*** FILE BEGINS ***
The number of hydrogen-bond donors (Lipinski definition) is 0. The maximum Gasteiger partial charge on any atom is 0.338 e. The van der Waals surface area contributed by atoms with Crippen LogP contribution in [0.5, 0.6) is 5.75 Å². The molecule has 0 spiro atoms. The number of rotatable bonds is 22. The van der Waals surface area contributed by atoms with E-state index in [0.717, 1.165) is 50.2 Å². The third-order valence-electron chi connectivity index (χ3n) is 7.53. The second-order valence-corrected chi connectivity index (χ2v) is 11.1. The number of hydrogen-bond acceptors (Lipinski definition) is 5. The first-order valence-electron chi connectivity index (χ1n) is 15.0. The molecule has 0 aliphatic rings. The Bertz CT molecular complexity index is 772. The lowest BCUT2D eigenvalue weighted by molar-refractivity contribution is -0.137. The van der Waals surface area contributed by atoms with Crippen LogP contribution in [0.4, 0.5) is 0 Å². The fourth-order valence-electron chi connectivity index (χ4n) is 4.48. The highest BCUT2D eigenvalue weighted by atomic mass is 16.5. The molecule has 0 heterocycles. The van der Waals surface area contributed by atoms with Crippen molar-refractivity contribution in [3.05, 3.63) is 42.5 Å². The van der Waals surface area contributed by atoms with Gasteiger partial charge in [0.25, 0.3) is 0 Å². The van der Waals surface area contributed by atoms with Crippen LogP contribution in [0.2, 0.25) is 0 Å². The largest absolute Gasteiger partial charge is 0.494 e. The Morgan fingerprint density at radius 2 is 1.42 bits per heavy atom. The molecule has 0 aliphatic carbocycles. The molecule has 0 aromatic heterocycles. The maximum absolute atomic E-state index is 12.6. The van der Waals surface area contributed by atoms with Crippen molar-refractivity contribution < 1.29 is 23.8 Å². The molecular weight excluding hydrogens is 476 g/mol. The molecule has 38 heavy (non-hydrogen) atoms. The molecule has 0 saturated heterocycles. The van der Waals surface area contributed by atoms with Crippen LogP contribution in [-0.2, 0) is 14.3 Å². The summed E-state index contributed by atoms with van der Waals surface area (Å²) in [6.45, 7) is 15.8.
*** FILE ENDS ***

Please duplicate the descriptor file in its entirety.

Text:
The number of hydrogen-bond donors (Lipinski definition) is 0. The maximum Gasteiger partial charge on any atom is 0.338 e. The van der Waals surface area contributed by atoms with Crippen LogP contribution in [0.5, 0.6) is 5.75 Å². The molecule has 0 spiro atoms. The number of rotatable bonds is 22. The van der Waals surface area contributed by atoms with E-state index in [0.717, 1.165) is 50.2 Å². The third-order valence-electron chi connectivity index (χ3n) is 7.53. The second-order valence-corrected chi connectivity index (χ2v) is 11.1. The number of hydrogen-bond acceptors (Lipinski definition) is 5. The first-order valence-electron chi connectivity index (χ1n) is 15.0. The molecule has 0 aliphatic rings. The Bertz CT molecular complexity index is 772. The lowest BCUT2D eigenvalue weighted by molar-refractivity contribution is -0.137. The van der Waals surface area contributed by atoms with Crippen LogP contribution in [0.4, 0.5) is 0 Å². The fourth-order valence-electron chi connectivity index (χ4n) is 4.48. The highest BCUT2D eigenvalue weighted by atomic mass is 16.5. The molecule has 0 heterocycles. The van der Waals surface area contributed by atoms with Crippen molar-refractivity contribution in [3.05, 3.63) is 42.5 Å². The van der Waals surface area contributed by atoms with Gasteiger partial charge in [0.25, 0.3) is 0 Å². The van der Waals surface area contributed by atoms with Crippen LogP contribution in [0.2, 0.25) is 0 Å². The largest absolute Gasteiger partial charge is 0.494 e. The Morgan fingerprint density at radius 2 is 1.42 bits per heavy atom. The molecule has 0 aliphatic carbocycles. The molecule has 0 aromatic heterocycles. The maximum absolute atomic E-state index is 12.6. The van der Waals surface area contributed by atoms with Crippen molar-refractivity contribution < 1.29 is 23.8 Å². The molecular weight excluding hydrogens is 476 g/mol. The molecule has 38 heavy (non-hydrogen) atoms. The molecule has 0 saturated heterocycles. The van der Waals surface area contributed by atoms with Crippen LogP contribution in [-0.2, 0) is 14.3 Å². The summed E-state index contributed by atoms with van der Waals surface area (Å²) in [6.45, 7) is 15.8.